KOKO TAKES A HOLIDAY, by Kieran Shea: Patreon-supported review

Koko Takes a Holiday by Kieran Shea
Titan Books, ISBN 978-1783298990, 350pp, MMPB, USD$7.99/CAN$10.49. June 2015. Cover artist not given.

Koko Takes a Holiday is Kieran Shea’s first novel. And for a first novel? It’s actually not bad.

Ex-corporate mercenary Koko Martstellar is enjoying an easy early retirement as a brothel owner on the Sixty Islands, a resort known for sex, violence, and its management’s homicidal attitude towards discipline problems among their direct employees. Koko’s enjoying the good life, until her old comrade-in-arms (and current rising Sixty Islands management star) Portia Delacompte sends a squad of security personnel to kill her.

Koko, however, is better at violence than the people sent to kill her. She escapes the Sixty Islands to a set of floating habitats known as the Free Zone, where the Sixty Islands aren’t supposed to be allowed to send a bounty hunter after her. If Koko didn’t run into any more trouble, though, this would be a much shorter novel: soon she has not one but three bounty hunters on her tail. Hers and her almost-unwilling accomplice, an ex-cop who had been planning to kill himself until Koko put a gun to his head. And pretty soon after that, she’s got nowhere to run, except right back to the Sixty Islands to confront Delacompte over this peculiar vendetta, and either kill or be killed.

The peculiar part comes from the fact that Delacompte voluntarily had parts of her memory erased, so she can’t remember why she’s trying to have Koko killed. Koko, on the other hand, can remember everything about her association with Delacompte, but she has no idea why Delacompte would wait until now to try to have her done in.

That’s the weakest part of the book, actually, the bit that makes the least sense. The rest is batshit pulp violence in a recovering-from-the-apocalypse landscape, but Delacompte’s tactics for dealing with Koko make no sense if Delacompte’s supposed to be even a little smart — and the narrative says she’s a smart enough sociopath to succeed in her environment.

So what did I think of it?

This is basically Quentin-Tarantino-as-SF-novel. Not that I’ve seen much Tarantino, but the style did seem consistent across my sample set of three. It reads as though it were written by someone who watched Kill Bill, said, “Awesome! But less coma, less weird relationship shit, more SF, and can we make the people who are trying to kill each other all women, no, really all of them?” and went off to make their own orgy of stylised hyperviolence.

This is a novel in which biting people’s eyes out is a thing. A ritual of hand-to-hand combat. Not just random eye-biting! But eye-biting as the trophy-taking mark of a subculture! This is a novel in which depressed folks living in floating habitats high in the atmosphere are encouraged to commit organised mass suicide at regular intervals. This is a novel in which shooting a random civilian barely even moves the morally dubious shit going down here dial, there’s so much else going on in the way of violence and murder.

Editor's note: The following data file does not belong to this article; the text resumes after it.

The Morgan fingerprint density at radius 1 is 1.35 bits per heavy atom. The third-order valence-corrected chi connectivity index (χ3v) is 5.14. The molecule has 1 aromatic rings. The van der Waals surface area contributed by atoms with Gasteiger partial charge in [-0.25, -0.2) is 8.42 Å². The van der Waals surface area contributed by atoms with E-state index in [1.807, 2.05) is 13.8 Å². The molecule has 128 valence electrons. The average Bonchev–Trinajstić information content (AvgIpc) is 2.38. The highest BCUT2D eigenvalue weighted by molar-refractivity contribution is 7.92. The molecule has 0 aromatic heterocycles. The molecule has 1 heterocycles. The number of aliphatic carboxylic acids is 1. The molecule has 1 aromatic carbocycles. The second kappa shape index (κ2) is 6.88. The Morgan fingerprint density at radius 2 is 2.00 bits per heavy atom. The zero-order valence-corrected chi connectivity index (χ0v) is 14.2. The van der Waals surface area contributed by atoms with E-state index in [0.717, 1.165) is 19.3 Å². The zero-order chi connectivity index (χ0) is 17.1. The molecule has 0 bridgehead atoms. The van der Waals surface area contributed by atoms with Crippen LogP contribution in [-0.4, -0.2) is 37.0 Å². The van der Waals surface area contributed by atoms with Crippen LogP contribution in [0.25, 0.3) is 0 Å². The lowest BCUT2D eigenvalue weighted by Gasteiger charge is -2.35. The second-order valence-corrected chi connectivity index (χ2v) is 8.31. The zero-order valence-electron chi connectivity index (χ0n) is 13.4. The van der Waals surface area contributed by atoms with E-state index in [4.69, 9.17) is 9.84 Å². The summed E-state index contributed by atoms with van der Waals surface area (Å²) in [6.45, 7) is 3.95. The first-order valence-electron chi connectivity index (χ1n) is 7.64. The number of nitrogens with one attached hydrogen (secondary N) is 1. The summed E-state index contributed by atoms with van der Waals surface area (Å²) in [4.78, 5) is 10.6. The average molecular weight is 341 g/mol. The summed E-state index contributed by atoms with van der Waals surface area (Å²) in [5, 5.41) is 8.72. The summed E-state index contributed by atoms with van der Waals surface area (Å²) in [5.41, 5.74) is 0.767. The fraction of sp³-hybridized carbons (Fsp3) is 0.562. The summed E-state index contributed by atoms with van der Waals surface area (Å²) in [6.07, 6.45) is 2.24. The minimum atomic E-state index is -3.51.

That should give you some idea of whether or not it’s for you.

My own feeling is that it’s trying too hard. It lays the “life is cheap, death is easy, killing is fun,” on a little too thick: it’s about as deep as a puddle. It’s also trying a little too hard to be… sexy? I guess? I don’t know, there’s one unfortunate “woman examines herself in mirror and remarks on her own breasts” moment. And I have the subliminal impression that the reader is supposed to find these several murderous women fighting and killing each other to be titillating, even if the text doesn’t dwell on their appearance too much. It is, however, entirely possible that I’m reading that in to the text: I might be a jaundiced reader.

But for all its flaws — this is not a novel that wants you to slow down and think too hard about it or its setting — it has a certain gleeful pulp sensibility that’s very appealing. And an energetic approach to pacing.

I didn’t love it. I don’t know that I’d even recommend it, except under very limited circumstances. (Do you like VIOLENCE and LIBERTARIAN POST-APOCALYPSES? Then this is FOR YOU!)

But I’m pretty tempted to read the sequel.

This review comes to you via the kind support of my Patreon supporters. Want more reviews, more often? Support!

More books

I am distressingly ill. There are a distressing large number of deadlines around about. There is also a distressingly large quantity of books, and none of them are the next lot of C.J. Cherryh’s FOREIGNER series, or the next book by Laurie R. King, which is all I really want to read right now… sadly.

Books, with tolerant sleepy cat.

Books, with tolerant sleepy cat.


Recently arrived review copies

Seven? Seven stars, and one white tree.

Seven? Seven stars, and seven stones, and one white tree.

I confess myself astonished: Oxford University Press appears to have sent me copies of three volumes of poetry: Eleanor Rees’ BLOOD CHILD, Sarah Corbett’s AND SHE WAS, and Mona Arshi’s SMALL HANDS.

From Titan Books, Jim C. Hines’ FABLE: BLOOD OF HEROES and Kieran Shea’s KOKO THE MIGHTY. From Talos Books, Paul Tassi’s THE EXILED EARTHBORN. From Tor Books, Lawrence M. Schoen’s BARSK: THE ELEPHANTS’ GRAVEYARD.